Andy Capp the Musical (Finborough Theatre)
Jake Smith directs the first professional UK production of Andy Capp The Musical in more than 30 years
"Marriage is not about love; it's about work," says the grim mother of the bride in this otherwise full-hearted re-heat of a 1982 Geordie musical by actor Trevor Peacock and Animals songwriter legend Alan Price that looks its age but smells as fresh as a newly cleaned pigeon coop.
I always felt that Billy Elliot would have been twice as good with songs by Price, rather than Elton John, the Price of his great Jarrow March album Between Today and Yesterday; his Andy Capp score is a full hand of folk rock, pub oompah-pah, surprise melodic invention and even a witty list song or two.
Trouble is the book. The source is Reg Smythe's long-running Daily Mirror cartoon featuring snapshots in the life of a layabout, pigeon-fancying, unemployed misogynist in the North East and his long-suffering, oversized wife, Flo, with odd appearances from his mates and the evil rent man.
Unlike another, much better cartoon-based musical, Annie, there is no story, so Peacock concocts a marriage among the neighbours and a crisis in the Capp household when bingo-loving Flo makes off – well, he has called her an ugly old cow – with his racing bird. Still, there's nothing that can't be fixed with a knees-up round the piano and a community pulling itself together behind an unexpected sporting triumph.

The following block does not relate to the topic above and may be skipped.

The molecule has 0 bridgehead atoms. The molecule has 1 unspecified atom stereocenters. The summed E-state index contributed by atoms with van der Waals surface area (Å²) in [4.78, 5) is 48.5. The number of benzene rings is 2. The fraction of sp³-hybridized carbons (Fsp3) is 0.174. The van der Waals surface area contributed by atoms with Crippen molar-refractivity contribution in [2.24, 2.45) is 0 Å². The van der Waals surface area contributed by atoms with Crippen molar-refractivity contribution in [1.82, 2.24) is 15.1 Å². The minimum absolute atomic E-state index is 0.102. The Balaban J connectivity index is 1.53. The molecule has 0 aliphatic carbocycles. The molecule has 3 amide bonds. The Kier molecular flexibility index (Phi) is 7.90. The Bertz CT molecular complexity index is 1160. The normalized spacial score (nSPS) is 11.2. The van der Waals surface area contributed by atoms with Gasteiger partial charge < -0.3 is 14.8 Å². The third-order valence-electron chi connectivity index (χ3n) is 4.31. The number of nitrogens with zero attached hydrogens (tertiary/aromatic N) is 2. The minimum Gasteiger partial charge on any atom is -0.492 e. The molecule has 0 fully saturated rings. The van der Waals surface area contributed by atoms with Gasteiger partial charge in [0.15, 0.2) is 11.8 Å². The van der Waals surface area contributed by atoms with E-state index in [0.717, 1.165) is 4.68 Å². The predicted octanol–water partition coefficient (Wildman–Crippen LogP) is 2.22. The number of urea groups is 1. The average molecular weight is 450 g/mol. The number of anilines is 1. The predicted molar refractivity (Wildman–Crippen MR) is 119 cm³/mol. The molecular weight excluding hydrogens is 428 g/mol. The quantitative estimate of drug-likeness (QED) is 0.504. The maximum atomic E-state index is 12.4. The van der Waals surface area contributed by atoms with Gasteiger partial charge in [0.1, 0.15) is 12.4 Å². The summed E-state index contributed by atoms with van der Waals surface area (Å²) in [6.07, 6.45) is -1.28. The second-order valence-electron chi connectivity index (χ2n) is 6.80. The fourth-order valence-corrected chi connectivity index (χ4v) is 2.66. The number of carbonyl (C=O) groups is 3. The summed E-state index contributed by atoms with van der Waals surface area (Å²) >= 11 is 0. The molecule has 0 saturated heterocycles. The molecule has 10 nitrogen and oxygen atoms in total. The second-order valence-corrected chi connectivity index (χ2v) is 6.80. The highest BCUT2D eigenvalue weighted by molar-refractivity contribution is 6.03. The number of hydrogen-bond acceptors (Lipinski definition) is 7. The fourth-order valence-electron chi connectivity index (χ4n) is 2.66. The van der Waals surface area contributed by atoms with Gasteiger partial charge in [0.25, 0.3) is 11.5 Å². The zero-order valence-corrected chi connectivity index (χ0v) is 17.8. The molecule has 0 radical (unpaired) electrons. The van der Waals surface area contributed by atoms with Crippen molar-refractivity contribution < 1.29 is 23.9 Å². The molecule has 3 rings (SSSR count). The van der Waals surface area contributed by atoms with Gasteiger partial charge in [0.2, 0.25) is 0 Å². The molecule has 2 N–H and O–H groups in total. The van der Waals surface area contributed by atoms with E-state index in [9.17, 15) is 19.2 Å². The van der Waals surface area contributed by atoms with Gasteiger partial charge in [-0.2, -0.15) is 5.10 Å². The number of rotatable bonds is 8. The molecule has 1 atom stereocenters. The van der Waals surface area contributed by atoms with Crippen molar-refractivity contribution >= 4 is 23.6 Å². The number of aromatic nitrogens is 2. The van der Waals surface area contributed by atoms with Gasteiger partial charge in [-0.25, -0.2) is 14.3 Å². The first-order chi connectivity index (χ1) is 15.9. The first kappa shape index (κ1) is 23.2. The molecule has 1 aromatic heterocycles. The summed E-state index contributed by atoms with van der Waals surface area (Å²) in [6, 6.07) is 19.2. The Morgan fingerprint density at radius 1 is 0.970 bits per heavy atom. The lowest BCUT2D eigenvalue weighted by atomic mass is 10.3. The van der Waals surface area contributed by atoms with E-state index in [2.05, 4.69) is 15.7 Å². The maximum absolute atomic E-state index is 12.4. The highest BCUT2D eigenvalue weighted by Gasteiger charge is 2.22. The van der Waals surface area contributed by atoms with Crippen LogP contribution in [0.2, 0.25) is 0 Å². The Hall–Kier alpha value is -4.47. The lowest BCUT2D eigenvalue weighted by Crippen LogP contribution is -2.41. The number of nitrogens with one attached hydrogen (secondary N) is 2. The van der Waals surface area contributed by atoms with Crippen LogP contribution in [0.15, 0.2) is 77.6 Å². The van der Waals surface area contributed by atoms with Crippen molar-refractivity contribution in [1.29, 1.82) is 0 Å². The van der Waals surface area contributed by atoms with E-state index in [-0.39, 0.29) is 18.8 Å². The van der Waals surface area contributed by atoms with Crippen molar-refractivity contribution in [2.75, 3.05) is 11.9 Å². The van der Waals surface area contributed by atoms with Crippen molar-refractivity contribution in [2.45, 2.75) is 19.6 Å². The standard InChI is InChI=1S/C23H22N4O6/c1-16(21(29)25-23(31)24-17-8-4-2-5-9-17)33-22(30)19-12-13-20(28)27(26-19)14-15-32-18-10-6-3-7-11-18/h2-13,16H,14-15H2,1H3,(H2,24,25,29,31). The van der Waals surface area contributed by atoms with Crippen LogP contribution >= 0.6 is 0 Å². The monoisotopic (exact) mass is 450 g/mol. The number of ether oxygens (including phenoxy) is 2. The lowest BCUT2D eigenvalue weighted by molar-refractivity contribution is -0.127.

No, this does not entail Hartlepool United winning the FA Cup. Women and birds that fly the coop have a homing instinct, even if what they come home to is a bunch of blokes reeling back from the pub on bendy legs ("Good Old Legs"), smoking themselves to death and nursing hangovers ("Poor Old Head").
The cartoon was a genuinely funny exposure of working-class post-war stereotypes – Andy's cap was usually pulled right down on to his nose, so you never saw his eyes — and sat well in a mass-circulation, well-written left wing popular newspaper.
And the original show – which started at the Royal Exchange, Manchester, and played a short season at the Aldwych - had Tom Courtenay giving one of his most endearing, wistful performances; the Finborough's Roger Alborough is ebullient and noisy, going out of his way to make Andy seem charming.
He fails, but not for want of trying. Jake Smith's production – well arranged on a tiny stage of planks and Bex Kemp's abstract painting of static cranes, grey river and street – also features a nice, plumpish performance from Lynn Robertson Hay as furious Flo, David Muscat as the Geordie piano player (the Alan Price role), Terence Frisch as the weedy worm who turns, Paddy Navin as his wife, Mrs Scrimmett, brilliantly discharging her big number ("Goin' to Barcelona"), and Tom Pepper and Tori Hargreaves as the newlyweds.
Andy Capp plays Sunday, Mondays and Tuesdays until 23 Feb, with extra matinees on Mondays.